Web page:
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O''Donnell v. Laggren Brothers Co.

Decided: September 27, 1933.


On appeal from the Supreme Court.

For the appellant, Kellogg & Chance.

For the respondent, Edward Griffin.


The opinion af the court was delivered by

HETFIELD, J. This suit was instituted in the Supreme Court, Hudson Circuit, by the respondent as administrator ad prosequendum, for the death of his minor son, Daniel J. O'Donnell, who was about fourteen years of age. The evidence on behalf of the plaintiff showed that on August 3d, 1926, the decedent was riding a bicycle, and going in a westerly direction on Forty-fourth street, in the city of Bayonne. When he reached Broadway, he turned south on that thoroughfare, and for a short distance was behind a large truck operated by one Vincent Contey. He then turned

to his right, and was riding beside the Contey truck, when a small truck known as a Reo Speed Wagon, owned by the defendant and operated by its servant, which had been parked on the westerly side of Broadway, headed in a northerly direction, made a turn so that it could proceed south; and when doing so, the rear end of defendant's truck struck the bicycle, throwing the decedent under the rear right wheel of the Contey truck, and as a result, the decedent received injuries causing death.

The trial now under review is the third had in this case. The first and second verdicts were set aside by the Supreme Court, on a rule to show cause, on the ground that they were against the weight of evidence. After the present verdict for $5,000 had been rendered, a rule to show cause was obtained by the defendant, and subsequently discharged by the court. Judgment was then entered, from which this appeal is taken.

The first point made by the appellant is that there should have been a direction for the defendant, on the ground that no negligence had been shown on the part of the defendant, that the plaintiff's intestate was guilty of contributory negligence, and that it did not appear that the proximate cause of the accident was any act committed by the operator of the defendant's truck.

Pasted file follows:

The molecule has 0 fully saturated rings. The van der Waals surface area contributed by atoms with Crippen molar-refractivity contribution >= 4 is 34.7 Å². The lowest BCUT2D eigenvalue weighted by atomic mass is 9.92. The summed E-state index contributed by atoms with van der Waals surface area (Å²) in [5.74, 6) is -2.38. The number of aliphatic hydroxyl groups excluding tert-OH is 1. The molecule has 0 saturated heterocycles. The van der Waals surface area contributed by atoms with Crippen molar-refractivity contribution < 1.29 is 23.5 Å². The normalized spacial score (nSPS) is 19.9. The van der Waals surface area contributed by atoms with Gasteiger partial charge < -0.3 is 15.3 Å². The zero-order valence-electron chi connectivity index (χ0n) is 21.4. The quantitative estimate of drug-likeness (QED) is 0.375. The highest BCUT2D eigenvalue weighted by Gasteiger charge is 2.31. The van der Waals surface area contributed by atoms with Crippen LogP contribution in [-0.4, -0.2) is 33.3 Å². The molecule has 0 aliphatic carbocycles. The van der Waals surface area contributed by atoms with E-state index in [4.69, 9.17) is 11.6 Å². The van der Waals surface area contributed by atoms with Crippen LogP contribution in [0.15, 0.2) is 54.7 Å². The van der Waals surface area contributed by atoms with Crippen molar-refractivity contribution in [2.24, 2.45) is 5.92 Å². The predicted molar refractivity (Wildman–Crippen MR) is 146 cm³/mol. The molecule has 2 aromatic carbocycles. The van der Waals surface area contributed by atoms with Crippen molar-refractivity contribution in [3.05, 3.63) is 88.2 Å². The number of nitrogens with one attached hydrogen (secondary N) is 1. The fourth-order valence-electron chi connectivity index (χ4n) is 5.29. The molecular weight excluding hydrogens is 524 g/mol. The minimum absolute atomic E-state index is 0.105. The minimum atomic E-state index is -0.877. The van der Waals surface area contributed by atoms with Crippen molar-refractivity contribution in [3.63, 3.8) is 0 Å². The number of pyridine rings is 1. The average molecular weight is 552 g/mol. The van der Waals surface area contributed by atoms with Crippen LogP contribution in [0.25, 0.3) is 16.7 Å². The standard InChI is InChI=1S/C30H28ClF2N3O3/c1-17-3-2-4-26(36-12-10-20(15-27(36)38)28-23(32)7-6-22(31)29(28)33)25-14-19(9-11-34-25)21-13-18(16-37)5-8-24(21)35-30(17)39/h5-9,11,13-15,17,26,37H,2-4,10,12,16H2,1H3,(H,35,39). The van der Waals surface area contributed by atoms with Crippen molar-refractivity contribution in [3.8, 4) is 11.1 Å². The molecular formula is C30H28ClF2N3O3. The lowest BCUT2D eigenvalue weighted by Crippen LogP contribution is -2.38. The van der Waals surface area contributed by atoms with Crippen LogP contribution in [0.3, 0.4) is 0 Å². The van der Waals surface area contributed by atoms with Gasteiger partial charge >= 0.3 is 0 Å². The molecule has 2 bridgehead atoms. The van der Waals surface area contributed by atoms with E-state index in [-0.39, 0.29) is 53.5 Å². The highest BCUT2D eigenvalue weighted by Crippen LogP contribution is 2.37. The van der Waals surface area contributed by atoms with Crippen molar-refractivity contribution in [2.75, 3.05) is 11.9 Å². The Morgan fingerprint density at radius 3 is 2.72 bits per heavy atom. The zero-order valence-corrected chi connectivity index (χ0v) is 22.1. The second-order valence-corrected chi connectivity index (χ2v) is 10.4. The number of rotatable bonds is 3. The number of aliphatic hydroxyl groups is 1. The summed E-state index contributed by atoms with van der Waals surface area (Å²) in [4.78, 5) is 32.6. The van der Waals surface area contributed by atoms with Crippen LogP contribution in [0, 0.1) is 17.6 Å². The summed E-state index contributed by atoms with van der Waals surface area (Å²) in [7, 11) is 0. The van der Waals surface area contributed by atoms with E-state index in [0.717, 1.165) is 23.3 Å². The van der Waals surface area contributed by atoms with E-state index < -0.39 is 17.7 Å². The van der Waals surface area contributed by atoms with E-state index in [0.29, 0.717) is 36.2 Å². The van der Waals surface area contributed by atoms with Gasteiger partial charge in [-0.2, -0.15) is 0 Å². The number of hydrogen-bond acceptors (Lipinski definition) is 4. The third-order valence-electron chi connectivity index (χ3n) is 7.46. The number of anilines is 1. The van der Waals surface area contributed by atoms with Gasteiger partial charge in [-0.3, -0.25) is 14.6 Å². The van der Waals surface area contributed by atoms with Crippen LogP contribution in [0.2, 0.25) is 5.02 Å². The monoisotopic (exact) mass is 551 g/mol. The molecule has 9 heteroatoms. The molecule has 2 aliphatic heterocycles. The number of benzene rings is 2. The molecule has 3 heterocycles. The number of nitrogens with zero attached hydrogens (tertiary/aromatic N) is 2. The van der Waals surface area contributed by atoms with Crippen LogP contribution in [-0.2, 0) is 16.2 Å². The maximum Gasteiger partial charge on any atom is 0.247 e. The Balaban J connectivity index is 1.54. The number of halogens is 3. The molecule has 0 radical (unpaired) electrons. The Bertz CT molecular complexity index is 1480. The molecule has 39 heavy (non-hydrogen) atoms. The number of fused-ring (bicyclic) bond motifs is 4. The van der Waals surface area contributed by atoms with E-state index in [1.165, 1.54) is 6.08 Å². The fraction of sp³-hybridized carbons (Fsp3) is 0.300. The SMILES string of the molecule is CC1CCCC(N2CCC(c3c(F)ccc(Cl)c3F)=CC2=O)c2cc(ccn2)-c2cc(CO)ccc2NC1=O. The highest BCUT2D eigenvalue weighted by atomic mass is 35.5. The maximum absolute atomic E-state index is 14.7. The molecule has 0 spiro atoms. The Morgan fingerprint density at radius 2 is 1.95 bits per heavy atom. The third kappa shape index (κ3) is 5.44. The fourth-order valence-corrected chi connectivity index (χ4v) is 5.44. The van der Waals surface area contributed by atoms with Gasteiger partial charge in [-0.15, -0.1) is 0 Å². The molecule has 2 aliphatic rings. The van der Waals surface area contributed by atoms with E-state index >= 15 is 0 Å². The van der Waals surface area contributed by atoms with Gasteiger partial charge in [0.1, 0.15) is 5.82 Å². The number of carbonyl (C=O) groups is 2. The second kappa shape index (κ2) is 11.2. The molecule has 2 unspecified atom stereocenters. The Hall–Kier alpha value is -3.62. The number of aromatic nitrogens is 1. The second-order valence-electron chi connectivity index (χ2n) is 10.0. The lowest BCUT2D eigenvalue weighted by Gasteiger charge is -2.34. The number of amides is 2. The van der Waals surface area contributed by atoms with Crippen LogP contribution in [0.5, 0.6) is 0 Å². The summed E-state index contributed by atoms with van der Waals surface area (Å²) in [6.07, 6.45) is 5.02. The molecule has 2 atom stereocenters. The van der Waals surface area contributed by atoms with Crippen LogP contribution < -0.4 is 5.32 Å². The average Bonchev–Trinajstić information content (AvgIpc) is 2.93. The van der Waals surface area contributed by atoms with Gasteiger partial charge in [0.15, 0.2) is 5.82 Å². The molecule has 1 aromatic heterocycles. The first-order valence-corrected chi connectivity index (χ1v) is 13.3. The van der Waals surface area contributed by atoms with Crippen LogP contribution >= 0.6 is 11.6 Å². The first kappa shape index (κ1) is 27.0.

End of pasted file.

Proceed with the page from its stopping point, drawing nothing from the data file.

Della Jeffers, one of the plaintiff's witnesses, testified: "I seen this truck. I seen the boy before that coming up Forty-fourth street from the east side and he slowed up also to let the truck pass him. When the truck passed the corner he came around the truck and he was going down on one side of it when this small truck pulled out from the curb and made a big turn out towards the middle of the street and as he almost finished the turn his rear wheel hit the boy's bicycle and threw him under the rear wheel of the Mack truck;" and Jeanette Jeffers, another of plaintiff's witnesses, stated: "This small truck was making a turn, had just about completed it, and the rear end of the small truck hit the rear end of the boy's bicycle and threw him forward and the other truck went over the boy."

Vincent Contey, the operator of the large truck, who testified on behalf of the defendant, stated that he was not quite sure as to whether the appellant's truck, just prior to the accident, was facing north with its left side toward the west curb, or not. He also stated, that as he approached the appellant's truck, its position was such that in order to clear it, he was compelled to turn to his left, and drive his truck so that part of it was on the left side of the center line of the street, going south. The defendant's employe, who was operating its truck, stated that just prior to the accident, his truck was parked alongside of the curb, but admitted that the front of his truck was further away from the curb than the rear, and that while his truck was standing at the curb, he did not put out his hand, or give any signal that he was about to start in motion.

While the evidence is conflicting, we think there was sufficient proof to justify a finding that the operator of defendant's truck, when making a turn, left the curb where he had been parked, without giving any signal of his intention, and that he did not exercise such care and caution to avoid a collision with the southbound traffic as a reasonable prudent person would have done under the same conditions, and by reason of the negligent operation of appellant's truck, its rear end struck the bicycle, causing the decedent to be thrown under the Contey truck, and that the accident would not have happened if the defendant's truck had been properly controlled and managed. This being so, a jury question was presented, and a refusal to direct a verdict was not error. It is the duty of the court to direct a verdict when the evidence in a case is admitted or not controverted, and when the law as applied to that evidence, is productive of but one legal result; but when the case involves a controverted question of fact, in which the evidence is conflicting, and out of the conflict may be gathered ...

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